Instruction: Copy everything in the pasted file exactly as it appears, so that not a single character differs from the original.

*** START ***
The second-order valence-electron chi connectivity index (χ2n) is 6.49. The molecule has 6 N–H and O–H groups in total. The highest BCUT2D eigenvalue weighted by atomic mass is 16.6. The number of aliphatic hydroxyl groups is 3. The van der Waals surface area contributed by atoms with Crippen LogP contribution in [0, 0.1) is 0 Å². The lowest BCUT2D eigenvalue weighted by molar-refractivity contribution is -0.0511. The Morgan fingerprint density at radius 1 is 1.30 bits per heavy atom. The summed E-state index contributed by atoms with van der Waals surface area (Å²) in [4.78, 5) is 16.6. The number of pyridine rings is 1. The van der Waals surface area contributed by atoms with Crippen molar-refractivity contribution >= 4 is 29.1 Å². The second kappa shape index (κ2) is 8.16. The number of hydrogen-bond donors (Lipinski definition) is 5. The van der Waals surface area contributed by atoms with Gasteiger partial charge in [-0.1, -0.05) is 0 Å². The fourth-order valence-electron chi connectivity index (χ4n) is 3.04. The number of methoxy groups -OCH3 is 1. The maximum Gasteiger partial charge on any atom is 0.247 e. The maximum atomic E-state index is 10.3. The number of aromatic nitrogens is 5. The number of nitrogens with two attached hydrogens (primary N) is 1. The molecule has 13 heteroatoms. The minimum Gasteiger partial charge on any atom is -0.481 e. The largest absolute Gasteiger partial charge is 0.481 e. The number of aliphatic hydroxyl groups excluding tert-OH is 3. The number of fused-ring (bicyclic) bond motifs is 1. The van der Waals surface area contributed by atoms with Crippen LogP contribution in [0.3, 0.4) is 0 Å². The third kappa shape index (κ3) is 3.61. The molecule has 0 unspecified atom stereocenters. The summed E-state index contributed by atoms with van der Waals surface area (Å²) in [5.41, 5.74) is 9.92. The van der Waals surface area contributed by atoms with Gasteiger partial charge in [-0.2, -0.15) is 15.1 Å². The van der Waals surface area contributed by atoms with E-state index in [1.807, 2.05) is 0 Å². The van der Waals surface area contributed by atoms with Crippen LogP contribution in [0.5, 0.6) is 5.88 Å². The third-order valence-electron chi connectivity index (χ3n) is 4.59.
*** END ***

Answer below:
The second-order valence-electron chi connectivity index (χ2n) is 6.49. The molecule has 6 N–H and O–H groups in total. The highest BCUT2D eigenvalue weighted by atomic mass is 16.6. The number of aliphatic hydroxyl groups is 3. The van der Waals surface area contributed by atoms with Crippen LogP contribution in [0, 0.1) is 0 Å². The lowest BCUT2D eigenvalue weighted by molar-refractivity contribution is -0.0511. The Morgan fingerprint density at radius 1 is 1.30 bits per heavy atom. The summed E-state index contributed by atoms with van der Waals surface area (Å²) in [4.78, 5) is 16.6. The number of pyridine rings is 1. The van der Waals surface area contributed by atoms with Crippen molar-refractivity contribution >= 4 is 29.1 Å². The second kappa shape index (κ2) is 8.16. The number of hydrogen-bond donors (Lipinski definition) is 5. The van der Waals surface area contributed by atoms with Gasteiger partial charge in [-0.1, -0.05) is 0 Å². The fourth-order valence-electron chi connectivity index (χ4n) is 3.04. The number of methoxy groups -OCH3 is 1. The maximum Gasteiger partial charge on any atom is 0.247 e. The maximum atomic E-state index is 10.3. The number of aromatic nitrogens is 5. The number of nitrogens with two attached hydrogens (primary N) is 1. The molecule has 13 heteroatoms. The minimum Gasteiger partial charge on any atom is -0.481 e. The largest absolute Gasteiger partial charge is 0.481 e. The number of aliphatic hydroxyl groups excluding tert-OH is 3. The number of fused-ring (bicyclic) bond motifs is 1. The van der Waals surface area contributed by atoms with Crippen LogP contribution in [0.3, 0.4) is 0 Å². The third kappa shape index (κ3) is 3.61. The molecule has 0 unspecified atom stereocenters. The summed E-state index contributed by atoms with van der Waals surface area (Å²) in [5.41, 5.74) is 9.92. The van der Waals surface area contributed by atoms with Gasteiger partial charge in [-0.2, -0.15) is 15.1 Å². The van der Waals surface area contributed by atoms with E-state index in [1.807, 2.05) is 0 Å². The van der Waals surface area contributed by atoms with Crippen LogP contribution in [0.5, 0.6) is 5.88 Å². The third-order valence-electron chi connectivity index (χ3n) is 4.59.